Archaeologists have uncovered evidence that the first woman to walk upright just really needed to get her steps in before the end of the day.
“The discovery of calcium deposits in the bones of this early female Homo Erectus suggests that, if she hadn’t gotten up and walked around upright that day, she would have felt totally off for the rest of the week,” noted researcher Karina Nemstrom.
Scientists said that the prehistoric woman, whom they have named “Madison”, seemed to be wearing some sort of rudimentary wrist ornament, with thousands of tally marks etched onto its surface.
“At first we thought this was Madison’s way of keeping track of days, or even some sort of hunting tool,” said Nemstrom. “But we’ve now learned that it was simply how she reminded herself to get up and walk around upright because, if she didn’t, she wouldn’t hit her step count for the day, or ever. And she really needed those steps!”
Food remnants and cave drawings discovered near Madison’s bones suggest that she sometimes used the steps as a trade-off for certain indulgences. “If she hit her steps, then she could have dessert berries,” says Nemstrom. “But between you and me, sometimes she didn’t hit her steps, and she still had dessert berries.”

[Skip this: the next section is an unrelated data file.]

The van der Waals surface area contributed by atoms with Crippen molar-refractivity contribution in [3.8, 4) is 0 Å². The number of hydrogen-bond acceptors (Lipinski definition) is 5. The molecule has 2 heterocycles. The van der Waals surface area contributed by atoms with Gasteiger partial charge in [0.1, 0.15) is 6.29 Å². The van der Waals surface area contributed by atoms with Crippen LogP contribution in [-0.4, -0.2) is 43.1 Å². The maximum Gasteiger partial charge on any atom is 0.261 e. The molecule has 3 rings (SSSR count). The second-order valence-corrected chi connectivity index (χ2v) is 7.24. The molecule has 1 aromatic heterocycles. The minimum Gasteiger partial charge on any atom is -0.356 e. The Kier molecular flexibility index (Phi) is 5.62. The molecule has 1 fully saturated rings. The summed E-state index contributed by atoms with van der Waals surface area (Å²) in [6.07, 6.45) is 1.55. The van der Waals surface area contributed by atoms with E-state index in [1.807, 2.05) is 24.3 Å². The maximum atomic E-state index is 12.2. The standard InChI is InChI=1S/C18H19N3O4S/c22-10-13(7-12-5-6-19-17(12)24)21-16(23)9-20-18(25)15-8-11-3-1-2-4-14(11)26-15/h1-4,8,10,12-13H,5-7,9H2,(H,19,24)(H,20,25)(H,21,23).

Archaeologists also uncovered the bones of other prehistoric females, whom it seems Madison frequently prodded to get out of the cave and get some steps with her.
Says Nemstrom, “It appears that, once Madison started walking upright to get her steps in, she gifted the same step-counting bracelet to all of her friends to motivate them to walk upright, too. While most of these early women probably thanked Madison for the gift, all signs indicate they ended up hiding the bracelet under big piles of random stuff in the backs of their caves and then telling her they lost it.”
One cave painting found at the dig site actually shows the moment Madison walked upright for the first time. In the painting, Madison stands up and then says to her girlfriends who are sticking sticks into a log to catch ants to eat, “I’m actually gonna go walk upright for a bit because I just really need the steps.”
According to Nemstrom, the discovery of the first woman to walk upright is definitely dampened by the discovery that, once Madison learned about steps, she wouldn’t shut up about them. That is, until she was mauled by a lion. But it was fine because she had already gotten her steps that day!